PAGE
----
Books by Patricia Finney

Released: May 1, 2007

"An author's note provides background on the real dogs and cats who served as the models for the characters in the story, and a glossary of 'Jackspeak' helps the reader translate Jack's language into more familiar terms. (Fiction. 9-11)"
This sequel to I, Jack (2004) continues the first-person narrative format in the unique canine-centered style of the previous volume, though this breathless narration wears thin in such a long story. Read full book review >
I, JACK by Patricia Finney
Released: Feb. 1, 2004

"Includes an author's note and a glossary of 'Jackspeak.' (Fiction. 8-11)"
This dog story with a difference is written in first-person narrative from the viewpoint of Jack, a yellow Lab who lives with a family with three children and three cats. Read full book review >
GLORIANA’S TORCH by Patricia Finney
Released: Nov. 1, 2003

"Ambitious, engrossing, full of melodramatic thunder."
A richly imagined answer to a vexing question: Why did the mighty ships of the Spanish Armada fail in their mission? Read full book review >
UNICORN'S BLOOD by Patricia Finney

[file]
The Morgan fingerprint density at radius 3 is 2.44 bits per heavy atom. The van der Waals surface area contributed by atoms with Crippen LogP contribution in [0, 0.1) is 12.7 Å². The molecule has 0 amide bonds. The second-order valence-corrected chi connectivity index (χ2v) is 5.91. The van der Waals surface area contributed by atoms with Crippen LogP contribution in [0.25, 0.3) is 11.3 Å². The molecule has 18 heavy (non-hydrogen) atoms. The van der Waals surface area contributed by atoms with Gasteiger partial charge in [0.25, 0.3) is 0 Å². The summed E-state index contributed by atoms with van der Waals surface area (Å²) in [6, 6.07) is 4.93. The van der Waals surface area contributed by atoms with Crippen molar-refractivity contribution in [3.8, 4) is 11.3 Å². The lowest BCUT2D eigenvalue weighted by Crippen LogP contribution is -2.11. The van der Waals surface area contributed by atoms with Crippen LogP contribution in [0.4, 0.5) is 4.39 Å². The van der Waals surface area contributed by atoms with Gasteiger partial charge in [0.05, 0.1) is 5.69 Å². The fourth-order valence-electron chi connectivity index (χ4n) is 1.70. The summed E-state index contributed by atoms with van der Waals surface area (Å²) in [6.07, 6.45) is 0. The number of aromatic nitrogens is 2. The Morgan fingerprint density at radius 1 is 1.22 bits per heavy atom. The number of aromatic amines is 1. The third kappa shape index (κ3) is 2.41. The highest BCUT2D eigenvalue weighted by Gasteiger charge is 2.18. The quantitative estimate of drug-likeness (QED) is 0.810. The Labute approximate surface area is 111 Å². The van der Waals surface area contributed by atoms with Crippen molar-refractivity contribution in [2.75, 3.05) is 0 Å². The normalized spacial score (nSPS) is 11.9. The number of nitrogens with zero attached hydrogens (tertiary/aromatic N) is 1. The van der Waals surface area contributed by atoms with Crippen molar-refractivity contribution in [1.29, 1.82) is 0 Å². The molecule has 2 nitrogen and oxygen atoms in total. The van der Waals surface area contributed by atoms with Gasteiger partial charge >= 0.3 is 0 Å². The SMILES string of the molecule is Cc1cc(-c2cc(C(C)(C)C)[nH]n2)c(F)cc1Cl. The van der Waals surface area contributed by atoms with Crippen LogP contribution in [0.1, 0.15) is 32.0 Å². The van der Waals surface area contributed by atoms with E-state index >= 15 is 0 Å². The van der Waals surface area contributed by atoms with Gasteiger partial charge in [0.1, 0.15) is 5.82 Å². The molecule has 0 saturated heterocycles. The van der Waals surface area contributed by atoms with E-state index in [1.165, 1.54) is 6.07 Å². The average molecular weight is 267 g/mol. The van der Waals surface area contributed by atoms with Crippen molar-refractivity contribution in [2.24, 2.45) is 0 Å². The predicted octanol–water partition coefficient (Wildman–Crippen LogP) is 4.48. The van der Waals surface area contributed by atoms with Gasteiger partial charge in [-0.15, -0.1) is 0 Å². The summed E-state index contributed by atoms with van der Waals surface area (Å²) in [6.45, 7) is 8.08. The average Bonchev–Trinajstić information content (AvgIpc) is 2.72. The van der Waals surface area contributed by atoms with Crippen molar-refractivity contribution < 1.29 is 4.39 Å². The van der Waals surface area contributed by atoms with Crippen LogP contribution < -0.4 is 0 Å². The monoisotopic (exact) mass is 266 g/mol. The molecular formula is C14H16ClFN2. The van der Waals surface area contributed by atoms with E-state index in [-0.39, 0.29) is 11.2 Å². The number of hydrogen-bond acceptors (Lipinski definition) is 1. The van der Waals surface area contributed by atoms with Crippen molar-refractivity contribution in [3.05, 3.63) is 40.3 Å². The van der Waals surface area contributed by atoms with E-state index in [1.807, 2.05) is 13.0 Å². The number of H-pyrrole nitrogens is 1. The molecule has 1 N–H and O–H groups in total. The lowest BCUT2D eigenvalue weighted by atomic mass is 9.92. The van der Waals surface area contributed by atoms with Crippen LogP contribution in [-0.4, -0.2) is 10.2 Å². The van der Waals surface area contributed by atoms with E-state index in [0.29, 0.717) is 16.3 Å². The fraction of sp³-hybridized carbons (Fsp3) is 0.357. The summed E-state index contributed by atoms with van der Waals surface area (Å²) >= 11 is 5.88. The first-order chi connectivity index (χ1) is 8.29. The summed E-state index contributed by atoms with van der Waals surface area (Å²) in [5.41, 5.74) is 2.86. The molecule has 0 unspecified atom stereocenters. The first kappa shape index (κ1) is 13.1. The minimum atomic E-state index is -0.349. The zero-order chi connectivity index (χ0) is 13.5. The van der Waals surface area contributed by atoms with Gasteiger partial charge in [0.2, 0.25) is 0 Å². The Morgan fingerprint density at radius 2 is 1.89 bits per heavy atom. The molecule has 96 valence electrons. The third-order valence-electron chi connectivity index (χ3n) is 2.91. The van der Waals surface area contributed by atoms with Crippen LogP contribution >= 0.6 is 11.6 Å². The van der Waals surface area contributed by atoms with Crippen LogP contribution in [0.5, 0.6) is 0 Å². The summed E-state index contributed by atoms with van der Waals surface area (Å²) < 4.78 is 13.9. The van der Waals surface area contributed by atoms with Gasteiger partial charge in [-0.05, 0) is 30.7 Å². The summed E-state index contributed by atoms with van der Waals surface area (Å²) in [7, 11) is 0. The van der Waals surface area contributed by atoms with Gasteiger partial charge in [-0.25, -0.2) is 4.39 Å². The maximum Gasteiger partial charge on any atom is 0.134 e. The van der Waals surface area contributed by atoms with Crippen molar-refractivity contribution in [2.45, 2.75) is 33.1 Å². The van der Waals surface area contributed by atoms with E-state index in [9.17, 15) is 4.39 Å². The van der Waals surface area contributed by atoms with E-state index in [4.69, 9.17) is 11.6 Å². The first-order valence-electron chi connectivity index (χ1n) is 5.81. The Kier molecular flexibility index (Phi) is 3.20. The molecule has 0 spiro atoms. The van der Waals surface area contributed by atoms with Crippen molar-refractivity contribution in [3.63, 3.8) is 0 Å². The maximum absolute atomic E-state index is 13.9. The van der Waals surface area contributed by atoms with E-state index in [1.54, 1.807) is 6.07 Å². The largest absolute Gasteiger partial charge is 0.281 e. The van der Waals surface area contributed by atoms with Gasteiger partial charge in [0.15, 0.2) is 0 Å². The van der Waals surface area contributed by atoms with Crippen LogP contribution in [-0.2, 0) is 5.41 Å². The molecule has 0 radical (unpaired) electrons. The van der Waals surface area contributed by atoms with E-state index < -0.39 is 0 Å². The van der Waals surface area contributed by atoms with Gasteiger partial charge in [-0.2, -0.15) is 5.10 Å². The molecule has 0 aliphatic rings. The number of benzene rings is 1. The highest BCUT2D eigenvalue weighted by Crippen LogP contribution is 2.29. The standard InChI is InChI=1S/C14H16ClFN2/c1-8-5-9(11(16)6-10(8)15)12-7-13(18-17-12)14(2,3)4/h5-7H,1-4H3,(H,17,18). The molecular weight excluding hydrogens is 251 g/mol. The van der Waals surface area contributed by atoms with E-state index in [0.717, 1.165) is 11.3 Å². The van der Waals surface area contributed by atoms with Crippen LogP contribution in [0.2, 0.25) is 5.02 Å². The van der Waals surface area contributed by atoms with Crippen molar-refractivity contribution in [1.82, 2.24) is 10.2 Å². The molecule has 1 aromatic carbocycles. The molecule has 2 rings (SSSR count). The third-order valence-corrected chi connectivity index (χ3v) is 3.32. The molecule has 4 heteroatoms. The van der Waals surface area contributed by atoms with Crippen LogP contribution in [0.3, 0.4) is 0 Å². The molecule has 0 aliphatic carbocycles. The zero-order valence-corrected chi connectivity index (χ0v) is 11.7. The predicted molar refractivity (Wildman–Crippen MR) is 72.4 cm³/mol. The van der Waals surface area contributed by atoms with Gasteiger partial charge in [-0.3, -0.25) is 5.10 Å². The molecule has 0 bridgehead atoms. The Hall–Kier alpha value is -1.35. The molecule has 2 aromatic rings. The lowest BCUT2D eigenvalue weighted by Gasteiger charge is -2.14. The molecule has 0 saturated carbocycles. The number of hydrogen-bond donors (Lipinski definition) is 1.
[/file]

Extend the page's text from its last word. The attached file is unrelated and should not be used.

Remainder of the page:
Released: Feb. 18, 1998

"A hot-blooded, noisy cast, including the great Queen; shudderingly graphic details of torture chambers and executions; and an exhilarating facsimile of the grandeur and grunge of Elizabethan London: in all, a roaring good tale, with a poetic sensibility and judicious sense of humanity at its core."
Another gutsy, dagger-flashing, chain-rattling, wit-wrestling tale of danger, dark agonies, and royal power-plays, by Finney (The Firedrake's Eye, 1992, etc.), again centered in the 16th-century reign of that complex, brilliant, and terrifying Tudor, Elizabeth I of England. Read full book review >
THE FIREDRAKE'S EYE by Patricia Finney
Released: June 1, 1992

"In all: just fine. (And there's an invaluable list of characters with real personages starred.)"
By the author of two superior adventures set in Roman Britain (A Shadow of Gulls, 1977; The Crow Goddess, 1979), a splendid Elizabethan cat-and-mouse, spy-and-chase tale based on real events of 1583, and featuring dazzling, death-teasing principals surrounding a Spanish plot to assassinate Elizabeth I. Spies and counterspies, warriors, poets and poet madmen, pawns and populace- -all speak here in a diction remarkably echoing with the flavor of an earlier English—gamy, efficient, unobtrusive, unblemished by sprinklings of ``i` faith'' or other cribbings from the Bard. Read full book review >